I just sent off the submission of The Armor of God to both Covenant Communications and Cedar Fort. I'll be waiting patiently to see what, if any, response I get from them.
Last night I read a pretty interesting article from The Games Journal about Theme, Mechanics, and Immersion of games (here). It really made me think about what I've got going in my games. All of my pondering was focused on Peril in the Promised Land as this is my favorite of the few games I'm designing/creating right now. Personally, Peril in the Promised Land has a great theme. I mean, who doesn't want to take the lead of an army of Nephite soldiers as they go into battle against the Lamanites under the Title of Liberty, seeking to recover their lost cities and freedoms!? It's the very popular good vs. evil theme. As Andrew Hardin points out the theme should do 2 things: 1) it creates an immediate sense of immersion and 2) makes game play easier. I've been working on making game play easier. I've cut rules, making things less complex and simpler to understand and follow. I've tried to get the rules to "connect" more to the theme, kind of making the rules seem logical in the given context of the theme.
The theme of Peril in the Promised Land also gets players immersed both mentally and emotionally, as discussed in the article. Firstly, players are mentally engaged in protecting themselves from the Lamanites, while at the same time they are trying to figure out how to go about recovering the cities that have been lost to the Lamanites. There are a number of possible strategies a player could choose. Options seem to be a good thing to keep players engaged and immersed as well. The emotional side comes in, which I think is very individual or person specific. This probably hits home more with members of the Church of Jesus Christ of Latter-day Saints, as they are familiar with the Book of Mormon and the struggles between the Nephites and Lamanites throughout the book. Emotionally players can feel the tension that is caused by Lamanite actions and the need for your army to not only succeed, but to survive in the process.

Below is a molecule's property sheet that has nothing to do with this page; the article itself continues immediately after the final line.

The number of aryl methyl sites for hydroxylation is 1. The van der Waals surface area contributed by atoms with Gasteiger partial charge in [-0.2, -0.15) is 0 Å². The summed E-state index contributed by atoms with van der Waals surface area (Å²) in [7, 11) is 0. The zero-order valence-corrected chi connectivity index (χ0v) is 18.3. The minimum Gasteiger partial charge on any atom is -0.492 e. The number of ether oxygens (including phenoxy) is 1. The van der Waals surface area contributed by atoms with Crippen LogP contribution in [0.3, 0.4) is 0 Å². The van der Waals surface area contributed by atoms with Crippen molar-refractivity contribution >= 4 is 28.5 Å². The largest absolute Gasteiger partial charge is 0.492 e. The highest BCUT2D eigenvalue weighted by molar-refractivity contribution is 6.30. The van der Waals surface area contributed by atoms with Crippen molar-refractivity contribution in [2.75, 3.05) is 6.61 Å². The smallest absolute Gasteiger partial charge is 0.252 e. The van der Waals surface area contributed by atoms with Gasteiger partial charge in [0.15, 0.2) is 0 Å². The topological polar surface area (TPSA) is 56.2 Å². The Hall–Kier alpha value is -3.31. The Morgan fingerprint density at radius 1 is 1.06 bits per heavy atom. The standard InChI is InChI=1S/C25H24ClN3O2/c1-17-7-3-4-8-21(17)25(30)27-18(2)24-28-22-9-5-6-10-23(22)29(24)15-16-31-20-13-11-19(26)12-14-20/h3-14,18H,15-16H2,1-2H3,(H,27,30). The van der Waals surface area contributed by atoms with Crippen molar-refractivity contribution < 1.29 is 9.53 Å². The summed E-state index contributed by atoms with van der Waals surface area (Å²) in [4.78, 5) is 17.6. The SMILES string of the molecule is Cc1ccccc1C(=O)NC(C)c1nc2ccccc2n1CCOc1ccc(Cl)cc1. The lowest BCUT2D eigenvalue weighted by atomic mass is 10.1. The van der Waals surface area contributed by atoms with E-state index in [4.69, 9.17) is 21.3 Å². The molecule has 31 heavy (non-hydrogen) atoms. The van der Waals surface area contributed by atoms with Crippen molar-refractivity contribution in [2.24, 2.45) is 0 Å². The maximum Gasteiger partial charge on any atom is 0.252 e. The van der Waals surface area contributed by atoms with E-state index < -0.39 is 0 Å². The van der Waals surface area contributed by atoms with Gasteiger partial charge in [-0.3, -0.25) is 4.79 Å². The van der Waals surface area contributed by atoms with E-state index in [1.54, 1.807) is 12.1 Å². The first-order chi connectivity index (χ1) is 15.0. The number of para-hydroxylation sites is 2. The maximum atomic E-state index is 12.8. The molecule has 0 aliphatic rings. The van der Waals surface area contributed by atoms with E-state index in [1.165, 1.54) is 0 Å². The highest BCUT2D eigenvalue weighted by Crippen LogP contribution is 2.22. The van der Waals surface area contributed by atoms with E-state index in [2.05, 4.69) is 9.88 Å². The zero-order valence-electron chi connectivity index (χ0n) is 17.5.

Thinking about these things makes me wonder: Is it the theme that really attracts someone to a game in the first place? For me, a lot of times I think it is more the mechanics of the game that draw me in. For example, I enjoy Heroscape, but I first became interested when I saw it in the store and found that you could change the terrain, design it however you choose. I also wanted to play Settlers of Catan because of the hex-shaped board pieces that you set up at the beginning of play. Shadows Over Camelot appealed to me because of the cooperative nature of the game play. Maybe my question is way off. But, there are probably people who pick up a game because of it's theme. In the case of Peril in the Promised Land, I would want people to pick it up because of theme, but also because of mechanic. I want to attract people who think playing as Nephite generals in a war with the Lamanites would be fun, but also those who think playing a game where players cooperate against the game (the Lamanites) would be fun. In the end I think it is about theme and mechanics to begin with. That has to draw people into picking up the game in first place. After that, I think the author is right, it's all about immersion. Those themes and mechanics need to really immerse the players in game or the attraction of the theme or mechanic will be lost rather quickly.